As for RICO claim, the Seventh Circuit said Bible’s allegations were sufficient to allow the case to proceed,
     “It remains to be seen whether she can marshal evidence to support her claim, but that’s a matter for further proceedings in the district court,” wrote U.S. Circuit Judge David Hamilton on behalf of the panel majority.
     While the two other members of the panel concurred with Hamilton to an extent both also expressed reservations, particularly in regard to the Education Department’s interpretation of the rules regarding collection costs and whether the department’s interpretation should be given deference.
     That was the critical question United Student Aid Funds wanted the Supreme Court to consider. The justice who declined to grant certiorari did not explain their rationale for doing so.
     But Justice Clarence Thomas blasted his colleagues, accusing them of choosing to sit “idly by” while “[h]e who writes a law” also “adjudges its violation” – a line borrowed from an earlier dissent written by the late Antonin Scalia.
     Thomas said in his view, the question of deference to an agency’s interpretation to its own rules as spelled out in two prior Supreme Court decisions, Auer v. Robbins and Bowles v. Seminole Rock & Sand Co., is worthy of review.
     “The doctrine of Seminole Rock deference (or, as it is sometimes called, Auer deference) permits courts to defer to an agency’s interpretation of its own regulation ‘unless that interpretation is plainly erroneous or inconsistent with the regulation,'” Thomas wrote.
     “Any reader of this Court’s opinions should think that the doctrine is on its last gasp. Members of this Court have repeatedly called for its reconsideration in an appropriate case,” he said, adding “The doctrine has metastasized … and today ‘amounts to a transfer of the judge’s exercise of interpretive judgment to the agency.'”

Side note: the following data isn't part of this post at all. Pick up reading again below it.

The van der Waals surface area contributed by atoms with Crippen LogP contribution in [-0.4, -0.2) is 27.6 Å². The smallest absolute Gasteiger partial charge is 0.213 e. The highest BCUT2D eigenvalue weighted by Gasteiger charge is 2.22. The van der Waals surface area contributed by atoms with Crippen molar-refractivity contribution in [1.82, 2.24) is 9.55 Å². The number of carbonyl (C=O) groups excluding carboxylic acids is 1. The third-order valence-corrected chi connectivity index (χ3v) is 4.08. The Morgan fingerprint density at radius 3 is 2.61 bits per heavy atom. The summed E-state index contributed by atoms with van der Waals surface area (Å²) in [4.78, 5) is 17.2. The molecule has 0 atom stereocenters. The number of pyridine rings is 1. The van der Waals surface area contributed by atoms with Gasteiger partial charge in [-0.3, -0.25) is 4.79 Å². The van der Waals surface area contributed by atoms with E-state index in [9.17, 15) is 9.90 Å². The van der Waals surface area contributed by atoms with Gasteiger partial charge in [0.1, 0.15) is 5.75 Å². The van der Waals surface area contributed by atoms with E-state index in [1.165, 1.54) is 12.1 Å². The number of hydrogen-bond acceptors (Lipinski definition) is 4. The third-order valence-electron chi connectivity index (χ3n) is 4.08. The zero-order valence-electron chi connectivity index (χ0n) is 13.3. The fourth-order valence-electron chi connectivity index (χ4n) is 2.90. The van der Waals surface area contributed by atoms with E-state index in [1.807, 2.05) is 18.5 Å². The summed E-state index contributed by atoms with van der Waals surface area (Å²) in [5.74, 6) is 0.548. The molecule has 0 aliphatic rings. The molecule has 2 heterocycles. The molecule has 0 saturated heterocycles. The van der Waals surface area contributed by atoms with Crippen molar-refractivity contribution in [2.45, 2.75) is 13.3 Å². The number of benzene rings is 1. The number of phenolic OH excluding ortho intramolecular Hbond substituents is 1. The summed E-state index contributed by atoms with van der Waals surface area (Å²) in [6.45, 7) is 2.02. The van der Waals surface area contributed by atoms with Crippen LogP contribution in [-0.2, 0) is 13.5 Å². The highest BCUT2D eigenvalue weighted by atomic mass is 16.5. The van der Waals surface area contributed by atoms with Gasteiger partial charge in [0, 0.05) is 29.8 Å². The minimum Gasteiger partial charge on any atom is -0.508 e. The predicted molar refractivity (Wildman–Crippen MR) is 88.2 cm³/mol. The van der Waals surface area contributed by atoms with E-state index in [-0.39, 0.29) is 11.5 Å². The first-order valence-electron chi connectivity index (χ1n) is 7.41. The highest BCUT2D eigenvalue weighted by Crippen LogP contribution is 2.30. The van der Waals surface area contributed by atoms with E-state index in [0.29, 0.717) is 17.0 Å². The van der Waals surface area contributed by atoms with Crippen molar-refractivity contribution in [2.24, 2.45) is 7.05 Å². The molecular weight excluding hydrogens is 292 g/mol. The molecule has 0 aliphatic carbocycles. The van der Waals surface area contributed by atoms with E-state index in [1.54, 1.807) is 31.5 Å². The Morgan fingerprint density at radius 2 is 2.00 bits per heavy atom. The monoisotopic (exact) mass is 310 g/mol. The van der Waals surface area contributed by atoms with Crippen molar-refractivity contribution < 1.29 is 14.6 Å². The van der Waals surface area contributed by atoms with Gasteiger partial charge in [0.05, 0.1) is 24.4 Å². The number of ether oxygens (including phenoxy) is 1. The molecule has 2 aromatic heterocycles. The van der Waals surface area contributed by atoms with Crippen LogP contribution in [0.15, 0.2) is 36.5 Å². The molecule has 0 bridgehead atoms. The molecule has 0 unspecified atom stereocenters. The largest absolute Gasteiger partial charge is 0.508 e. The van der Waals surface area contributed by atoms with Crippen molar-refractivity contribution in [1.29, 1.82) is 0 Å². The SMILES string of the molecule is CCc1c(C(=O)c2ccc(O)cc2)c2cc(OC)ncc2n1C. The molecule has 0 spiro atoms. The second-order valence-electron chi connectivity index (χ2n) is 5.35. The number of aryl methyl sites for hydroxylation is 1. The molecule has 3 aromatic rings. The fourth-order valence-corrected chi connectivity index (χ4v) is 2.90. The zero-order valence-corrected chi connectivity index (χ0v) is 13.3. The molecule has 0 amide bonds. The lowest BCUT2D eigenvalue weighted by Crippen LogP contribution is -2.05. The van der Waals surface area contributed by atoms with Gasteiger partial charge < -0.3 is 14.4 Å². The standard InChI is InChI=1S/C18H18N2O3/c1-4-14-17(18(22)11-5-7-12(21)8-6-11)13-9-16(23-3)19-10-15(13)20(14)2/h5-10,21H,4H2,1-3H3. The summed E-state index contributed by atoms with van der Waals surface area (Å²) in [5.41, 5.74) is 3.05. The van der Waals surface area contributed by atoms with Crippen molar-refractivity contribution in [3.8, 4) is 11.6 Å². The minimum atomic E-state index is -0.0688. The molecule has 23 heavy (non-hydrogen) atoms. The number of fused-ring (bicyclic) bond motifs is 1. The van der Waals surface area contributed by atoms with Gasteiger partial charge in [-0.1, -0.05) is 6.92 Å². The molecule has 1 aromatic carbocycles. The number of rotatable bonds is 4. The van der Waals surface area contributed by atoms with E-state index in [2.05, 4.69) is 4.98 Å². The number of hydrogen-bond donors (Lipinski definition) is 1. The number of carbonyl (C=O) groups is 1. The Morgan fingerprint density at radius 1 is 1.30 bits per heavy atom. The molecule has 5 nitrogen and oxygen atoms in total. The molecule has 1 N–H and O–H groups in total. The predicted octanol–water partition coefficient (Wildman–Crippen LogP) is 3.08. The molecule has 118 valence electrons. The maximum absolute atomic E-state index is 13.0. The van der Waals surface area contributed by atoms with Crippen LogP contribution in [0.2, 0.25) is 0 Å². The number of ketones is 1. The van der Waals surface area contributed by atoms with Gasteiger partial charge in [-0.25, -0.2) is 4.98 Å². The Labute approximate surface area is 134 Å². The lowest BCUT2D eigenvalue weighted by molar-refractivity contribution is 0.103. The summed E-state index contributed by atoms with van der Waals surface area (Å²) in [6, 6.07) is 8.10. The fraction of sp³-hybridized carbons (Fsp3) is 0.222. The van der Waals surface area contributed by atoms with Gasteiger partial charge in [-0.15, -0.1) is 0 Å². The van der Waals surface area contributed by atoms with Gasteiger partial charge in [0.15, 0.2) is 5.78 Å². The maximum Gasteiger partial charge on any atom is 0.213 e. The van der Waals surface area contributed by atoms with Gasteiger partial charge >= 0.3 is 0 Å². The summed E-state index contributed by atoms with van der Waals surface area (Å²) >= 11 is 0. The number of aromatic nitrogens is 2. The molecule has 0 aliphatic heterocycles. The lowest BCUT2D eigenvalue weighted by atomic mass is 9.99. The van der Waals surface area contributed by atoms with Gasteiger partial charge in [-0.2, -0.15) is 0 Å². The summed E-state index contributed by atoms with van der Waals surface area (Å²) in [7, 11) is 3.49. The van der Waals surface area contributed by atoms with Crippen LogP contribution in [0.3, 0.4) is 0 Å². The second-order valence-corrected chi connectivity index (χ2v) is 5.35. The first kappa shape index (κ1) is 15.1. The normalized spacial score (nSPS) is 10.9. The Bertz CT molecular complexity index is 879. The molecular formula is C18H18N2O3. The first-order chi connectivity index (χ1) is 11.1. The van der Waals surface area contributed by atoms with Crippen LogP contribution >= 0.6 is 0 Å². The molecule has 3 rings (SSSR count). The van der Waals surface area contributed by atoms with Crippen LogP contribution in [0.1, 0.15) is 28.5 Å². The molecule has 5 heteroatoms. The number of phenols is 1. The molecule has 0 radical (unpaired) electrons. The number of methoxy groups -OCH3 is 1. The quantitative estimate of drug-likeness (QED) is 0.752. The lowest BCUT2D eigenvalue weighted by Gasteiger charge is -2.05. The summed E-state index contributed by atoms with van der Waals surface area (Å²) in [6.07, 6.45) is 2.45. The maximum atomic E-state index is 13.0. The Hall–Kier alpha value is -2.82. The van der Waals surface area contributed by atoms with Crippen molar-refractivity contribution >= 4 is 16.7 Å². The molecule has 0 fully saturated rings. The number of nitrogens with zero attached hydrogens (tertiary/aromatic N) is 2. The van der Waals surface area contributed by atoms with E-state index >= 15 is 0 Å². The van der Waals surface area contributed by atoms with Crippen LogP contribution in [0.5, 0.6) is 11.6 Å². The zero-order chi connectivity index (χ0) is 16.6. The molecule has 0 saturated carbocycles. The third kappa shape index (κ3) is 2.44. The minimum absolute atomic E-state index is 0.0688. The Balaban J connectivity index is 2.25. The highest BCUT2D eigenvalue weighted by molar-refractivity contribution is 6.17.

This case, Thomas said, is emblematic of the failings of Seminole Rock deference.
     “Here, the Court of Appeals for the Seventh Circuit deferred to the Department of Education’s interpretation of the regulatory scheme it enforces — an interpretation set forth in an amicus brief that the Department filed at the invitation of the Seventh Circuit.
     For the reasons stated in Judge Daniel Manion’s partial dissent, “the Department’s interpretation is not only at odds with the regulatory scheme but also defies ordinary English. More broadly, by deferring to an agency’s litigating position under the guise of Seminole Rock, courts force regulated entities like petitioner here to ‘divine the agency’s interpretations in advance,’ lest they ‘be held liable when the agency announces its interpretations for the first time’ in litigation,” Thomas wrote.
     “By enabling an agency to enact ‘vague rules’ and then to invoke Seminole Rock to ‘do what it pleases in later litigation, the agency (with the judicial branch as its co-conspirator) ‘frustrates the notice and predictability purposes of rulemaking, and promotes arbitrary government,'” he concluded. ” This is the appropriate case in which to reevaluate Seminole Rock and Auer.”